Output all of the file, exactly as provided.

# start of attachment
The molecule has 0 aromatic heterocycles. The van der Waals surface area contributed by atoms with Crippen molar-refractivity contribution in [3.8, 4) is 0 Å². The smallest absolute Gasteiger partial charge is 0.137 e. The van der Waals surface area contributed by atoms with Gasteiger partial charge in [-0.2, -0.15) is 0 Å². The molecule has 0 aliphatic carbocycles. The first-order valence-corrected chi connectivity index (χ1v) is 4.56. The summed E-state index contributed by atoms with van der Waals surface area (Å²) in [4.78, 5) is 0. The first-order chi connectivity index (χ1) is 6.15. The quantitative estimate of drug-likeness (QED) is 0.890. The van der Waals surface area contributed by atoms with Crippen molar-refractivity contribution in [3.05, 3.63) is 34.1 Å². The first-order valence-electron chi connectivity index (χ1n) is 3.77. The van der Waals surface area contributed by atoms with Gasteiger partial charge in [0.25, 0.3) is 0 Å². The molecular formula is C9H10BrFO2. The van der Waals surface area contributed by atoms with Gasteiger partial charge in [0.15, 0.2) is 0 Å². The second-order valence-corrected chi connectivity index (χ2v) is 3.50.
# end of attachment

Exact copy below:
The molecule has 0 aromatic heterocycles. The van der Waals surface area contributed by atoms with Crippen molar-refractivity contribution in [3.8, 4) is 0 Å². The smallest absolute Gasteiger partial charge is 0.137 e. The van der Waals surface area contributed by atoms with Gasteiger partial charge in [-0.2, -0.15) is 0 Å². The molecule has 0 aliphatic carbocycles. The first-order valence-corrected chi connectivity index (χ1v) is 4.56. The summed E-state index contributed by atoms with van der Waals surface area (Å²) in [4.78, 5) is 0. The first-order chi connectivity index (χ1) is 6.15. The quantitative estimate of drug-likeness (QED) is 0.890. The van der Waals surface area contributed by atoms with Crippen molar-refractivity contribution in [3.05, 3.63) is 34.1 Å². The first-order valence-electron chi connectivity index (χ1n) is 3.77. The van der Waals surface area contributed by atoms with Gasteiger partial charge in [0.25, 0.3) is 0 Å². The molecular formula is C9H10BrFO2. The van der Waals surface area contributed by atoms with Gasteiger partial charge in [0.15, 0.2) is 0 Å². The second-order valence-corrected chi connectivity index (χ2v) is 3.50.